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I just installed Ubuntu onto a second hard drive of mine. I also chose it as the location for the bootloader. Now when I turn on the computer, it goes straight to Ubuntu, no GRUB no nothing, and I had expected to see GRUB. I have windows installed on a separate drive. I think choosing the second hard drive as the bootloader location is what caused my problem, but it is too late to fix that I believe.

I'm thinking the easiest way to get windows to boot back up is to just reformat the hard drive with Ubuntu on it, but this is just a guess. My logic is that all the things I added were put onto that hard drive, so if I get rid of all the things again, I'm alright. However, I have my doubts as well so any advice is welcome. I have no qualms of wiping the drive in terms of losing data, nothing is on it.

  • most BIOS have some boot-menu nowadays - indeed if you are careful (and it seems you've been) and install the OS on different HDD/SSDs then it's probably easier than using Grub - btw: you can use your windows install/recovery dvd to repair your boot-loader - just make sure to disconnect your linux-drive first as it will mess up everything – Carsten Mar 30 '16 at 5:07
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You should use boot-repair

sudo add-apt-repository ppa:yannubuntu/boot-repair
sudo apt-get update
sudo apt-get install -y boot-repair && boot-repair

Please make sure that your BIOS points to the disk(second drive) where grub is being installed. This way grub gets control from BIOS to load the O/S and works accordingly.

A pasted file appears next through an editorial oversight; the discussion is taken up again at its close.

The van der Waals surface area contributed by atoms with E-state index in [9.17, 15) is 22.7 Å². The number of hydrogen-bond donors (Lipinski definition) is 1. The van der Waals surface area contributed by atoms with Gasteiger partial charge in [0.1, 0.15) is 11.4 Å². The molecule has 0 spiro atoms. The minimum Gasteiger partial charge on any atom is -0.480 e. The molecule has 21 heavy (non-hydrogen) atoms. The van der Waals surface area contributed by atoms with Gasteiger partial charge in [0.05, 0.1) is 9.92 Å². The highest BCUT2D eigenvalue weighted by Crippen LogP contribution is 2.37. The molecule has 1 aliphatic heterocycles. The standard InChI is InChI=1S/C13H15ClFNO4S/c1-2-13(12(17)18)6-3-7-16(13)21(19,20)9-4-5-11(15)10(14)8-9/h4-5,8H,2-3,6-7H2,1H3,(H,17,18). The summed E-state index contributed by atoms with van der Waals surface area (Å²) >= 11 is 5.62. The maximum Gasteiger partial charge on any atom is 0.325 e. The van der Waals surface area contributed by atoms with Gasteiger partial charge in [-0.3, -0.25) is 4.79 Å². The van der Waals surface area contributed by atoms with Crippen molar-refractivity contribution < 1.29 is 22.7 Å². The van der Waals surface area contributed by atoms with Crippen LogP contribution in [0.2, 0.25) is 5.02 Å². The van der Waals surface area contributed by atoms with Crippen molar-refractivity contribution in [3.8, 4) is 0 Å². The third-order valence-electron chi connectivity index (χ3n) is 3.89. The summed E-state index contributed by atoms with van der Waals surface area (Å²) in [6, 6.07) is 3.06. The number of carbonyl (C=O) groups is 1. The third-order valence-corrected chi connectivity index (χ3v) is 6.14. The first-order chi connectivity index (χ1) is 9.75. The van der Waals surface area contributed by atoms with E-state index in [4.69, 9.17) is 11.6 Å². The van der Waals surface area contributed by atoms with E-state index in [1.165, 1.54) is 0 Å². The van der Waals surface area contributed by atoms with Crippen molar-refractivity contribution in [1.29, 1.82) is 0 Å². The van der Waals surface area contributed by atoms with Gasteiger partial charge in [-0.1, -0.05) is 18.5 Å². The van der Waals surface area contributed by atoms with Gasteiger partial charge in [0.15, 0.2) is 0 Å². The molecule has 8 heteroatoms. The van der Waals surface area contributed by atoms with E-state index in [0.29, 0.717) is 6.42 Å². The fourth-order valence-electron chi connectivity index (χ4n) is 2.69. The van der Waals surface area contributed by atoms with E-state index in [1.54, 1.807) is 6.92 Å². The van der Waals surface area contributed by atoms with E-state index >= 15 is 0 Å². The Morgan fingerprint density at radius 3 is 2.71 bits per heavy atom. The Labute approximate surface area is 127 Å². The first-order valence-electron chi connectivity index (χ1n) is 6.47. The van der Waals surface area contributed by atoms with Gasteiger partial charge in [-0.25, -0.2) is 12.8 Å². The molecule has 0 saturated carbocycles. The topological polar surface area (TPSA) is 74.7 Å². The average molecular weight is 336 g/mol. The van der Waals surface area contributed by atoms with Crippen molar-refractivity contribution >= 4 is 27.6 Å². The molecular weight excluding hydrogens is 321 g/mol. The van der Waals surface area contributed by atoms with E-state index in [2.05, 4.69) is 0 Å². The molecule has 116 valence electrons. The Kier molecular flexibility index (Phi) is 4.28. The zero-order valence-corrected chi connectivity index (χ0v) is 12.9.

grub2 is by default installed in recent Ubuntu Linux versions.

  • I'll give this a go when I'm home from work. Looks like the "simplest" solution, hopefully it works – user302106 Mar 30 '16 at 12:01
  • Worked like a charm! – user302106 Mar 30 '16 at 22:41
  • Glad that it worked – Ashu Mar 30 '16 at 22:42
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Run the following command to update grub:

sudo update-grub

If that doesn't work, change the boot order in your bios and set the windows disk as the first to boot when you want to boot windows. Change the boot order to boot ubuntu in bios when you want to boot ubuntu.

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I struggled with this for a long time, and tried the other methods that were suggested. I would somehow get Windows to boot, but then Ubuntu Linux wouldn't boot. Then I would get Ubuntu to boot, and Windows wouldn't boot. The solution I found is as follows. I don't have it in front of me, right now, so this is entirely from memory; YMMV. Note that my setup uses EFI.

  1. Reboot into a live USB or DVD.
  2. Open a command prompt.
  3. Type the following:

    sudo blkid

    (Note the device nodes of your Linux boot and system partitions. It will be something like "/dev/sdXY", where "X" is a letter, and "Y" is a number.)

    sudo mount [Linux system partition] /mnt

    sudo mount [Linux boot partition] /mnt/boot/efi

    sudo mount --bind /dev /mnt/dev

    sudo mount --bind /sys /mnt/sys

    sudo mount --bind /proc /mnt/proc

    sudo mount --bind /var /mnt/var

    sudo mount --bind /tmp/mnt/tmp

    sudo chroot /mnt

    sudo grub-install [Linux boot partition]

    sudo update-grub

    exit

  4. Reboot.

  5. Go into EFI BIOS and ensure that it's booting from your Linux hard drive.

Please note that GRUB must be installed into the Ubuntu Linux boot partition, when using EFI. If you install to the drive root (/dev/sdX rather than /dev/sdXY), you'll have problems.

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